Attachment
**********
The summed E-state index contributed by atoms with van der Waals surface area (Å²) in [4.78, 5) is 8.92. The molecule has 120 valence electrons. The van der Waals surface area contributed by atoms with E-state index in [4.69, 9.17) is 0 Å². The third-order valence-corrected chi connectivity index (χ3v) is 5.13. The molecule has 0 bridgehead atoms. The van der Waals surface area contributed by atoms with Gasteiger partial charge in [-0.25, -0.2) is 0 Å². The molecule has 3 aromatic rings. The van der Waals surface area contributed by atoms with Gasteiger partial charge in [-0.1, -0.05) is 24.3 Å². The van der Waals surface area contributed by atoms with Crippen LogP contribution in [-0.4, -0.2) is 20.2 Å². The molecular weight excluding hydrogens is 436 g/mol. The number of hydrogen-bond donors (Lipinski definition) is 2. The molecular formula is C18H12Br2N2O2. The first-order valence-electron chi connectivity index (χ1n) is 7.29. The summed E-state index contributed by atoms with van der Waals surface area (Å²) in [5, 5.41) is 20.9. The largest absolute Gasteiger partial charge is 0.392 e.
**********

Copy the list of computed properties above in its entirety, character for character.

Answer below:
The summed E-state index contributed by atoms with van der Waals surface area (Å²) in [4.78, 5) is 8.92. The molecule has 120 valence electrons. The van der Waals surface area contributed by atoms with E-state index in [4.69, 9.17) is 0 Å². The third-order valence-corrected chi connectivity index (χ3v) is 5.13. The molecule has 0 bridgehead atoms. The van der Waals surface area contributed by atoms with Gasteiger partial charge in [-0.25, -0.2) is 0 Å². The molecule has 3 aromatic rings. The van der Waals surface area contributed by atoms with Gasteiger partial charge in [-0.1, -0.05) is 24.3 Å². The van der Waals surface area contributed by atoms with Crippen LogP contribution in [-0.4, -0.2) is 20.2 Å². The molecular weight excluding hydrogens is 436 g/mol. The number of hydrogen-bond donors (Lipinski definition) is 2. The molecular formula is C18H12Br2N2O2. The first-order valence-electron chi connectivity index (χ1n) is 7.29. The summed E-state index contributed by atoms with van der Waals surface area (Å²) in [5, 5.41) is 20.9. The largest absolute Gasteiger partial charge is 0.392 e.